c. 1843 | Indian Ocean

Preparing the Fish

A whale like a block of Berkshire marble.

While discoursing of sperm, it behooves to speak of other things akin to it, in the business of preparing the sperm whale for the tryworks. First comes white-horse, so called, which is obtained from the tapering part of the fish, and also from the thicker portions of his flukes. It is tough with congealed tendons—a wad of muscle—but still contains some oil. After being severed from the whale, the white-horse is first cut into portable oblongs ere going to the mincer. They look much like blocks of Berkshire marble.

Plum pudding is the term bestowed upon certain fragmentary parts of the whale’s flesh, here and there adhering to the blanket of blubber, and often participating to a considerable degree in its unctuousness. It is a most refreshing, convivial, beautiful object to behold. As its name imports, it is of an exceedingly rich, mottled tint, with a bestreaked snowy and golden ground, dotted with spots of the deepest crimson and purple. It is plums of rubies, in pictures of citron. Spite of reason, it is hard to keep yourself from eating it. I confess that once I stole behind the foremast to try it. It tasted something as I should conceive a royal cutlet from the thigh of Louis le Gros might have tasted, supposing him to have been killed the first day after the the venison season, and that particular venison season contemporary with an unusually fine vintage of the vineyards of Champagne.

There is another substance, and a very singular one, which turns up in the course of this business, but which I feel it to be very puzzling adequately to describe. It is called slobgollion; an appellation original with the whalemen and so is the nature of the substance. It is an ineffably oozy, stringy affair, most frequently found in the tubs of sperm after a prolonged squeezing and subsequent decanting. I hold it to be the wondrously thin, ruptured membranes of the case, coalescing. 

Gurry, so-called, is a term properly belonging to right whalemen, but sometimes incidentally used by the sperm fishermen. It designates the dark, glutinous substance which is scraped off the back of the Greenland or right whale, and much of which covers the decks of those inferior souls who hunt that ignoble leviathan.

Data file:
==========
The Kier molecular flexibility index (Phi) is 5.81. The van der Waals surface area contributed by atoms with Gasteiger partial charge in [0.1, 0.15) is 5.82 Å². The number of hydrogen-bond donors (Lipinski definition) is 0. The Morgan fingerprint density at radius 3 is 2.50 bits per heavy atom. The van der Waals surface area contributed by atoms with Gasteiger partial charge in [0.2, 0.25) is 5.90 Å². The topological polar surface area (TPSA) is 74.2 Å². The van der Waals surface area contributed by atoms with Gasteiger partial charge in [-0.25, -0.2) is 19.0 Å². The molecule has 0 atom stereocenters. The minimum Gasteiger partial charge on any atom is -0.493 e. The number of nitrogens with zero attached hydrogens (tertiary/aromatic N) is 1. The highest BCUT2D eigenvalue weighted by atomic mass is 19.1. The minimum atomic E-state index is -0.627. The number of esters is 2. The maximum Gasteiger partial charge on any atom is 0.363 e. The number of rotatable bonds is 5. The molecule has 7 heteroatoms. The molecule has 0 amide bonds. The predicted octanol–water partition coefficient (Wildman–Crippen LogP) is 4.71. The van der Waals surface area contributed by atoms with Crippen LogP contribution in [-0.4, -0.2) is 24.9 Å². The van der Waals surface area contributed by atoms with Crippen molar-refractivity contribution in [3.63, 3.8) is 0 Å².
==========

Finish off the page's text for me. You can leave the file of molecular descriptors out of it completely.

Nippers. Strictly this word is not indigenous to the whale’s vocabulary. But as applied by whalemen, it becomes so. A whaleman’s nipper is a short, firm strip of tendinous stuff cut from the tapering part of Leviathan’s tail; it averages an inch in thickness, and for the rest is about the size of the iron part of a hoe. Edgewise moved along the oily deck, it operates like a leathern squilgee; and by nameless blandishments, as of magic, allures along with it all impurities.

But to learn all about these recondite matters, your best way is at once to descend into the blubber room. This place is the receptacle for the blanket pieces, when stripped and hoisted from the whale. When the proper time arrives for cutting up its contents, this apartment is a scene of terror to all tyros, especially by night. On one side, lit by a dull lantern, a space has been left clear for the workmen. They generally go in pairs—a pike-and-gaff man and a spade man. The whaling pike is similar to a frigate’s boarding weapon of the same name. The gaff is something like a boat hook. With his gaff, the gaff man hooks on to a sheet of blubber and strives to hold it from slipping as the ship pitches and lurches about. Meanwhile, the spade man stands on the sheet itself, perpendicularly chopping it into the portable horse pieces. This spade is sharp as hone can make it; the spade man’s feet are shoeless; the thing he stands on will sometimes irresistibly slide away from him, like a sledge. If he cuts off one of his own toes, or one of his assistants’, would you be very much astonished? Toes are scarce among veteran blubber-room men.

Contributor

Herman Melville

From Moby Dick. In 1850 Melville discussed his novel-in-progress in a letter to Richard Henry Dana. “It will be a strange sort of book,” he wrote. “Blubber is blubber, you know; though you may get oil out of it, the poetry runs as hard as sap from a frozen maple tree.” Shortly after his death in 1891, the New York Times ran an appraisal of him. The text didn’t use his first name; the compositor had to guess. The headline ran: THE LATE HIRAM MELVILLE.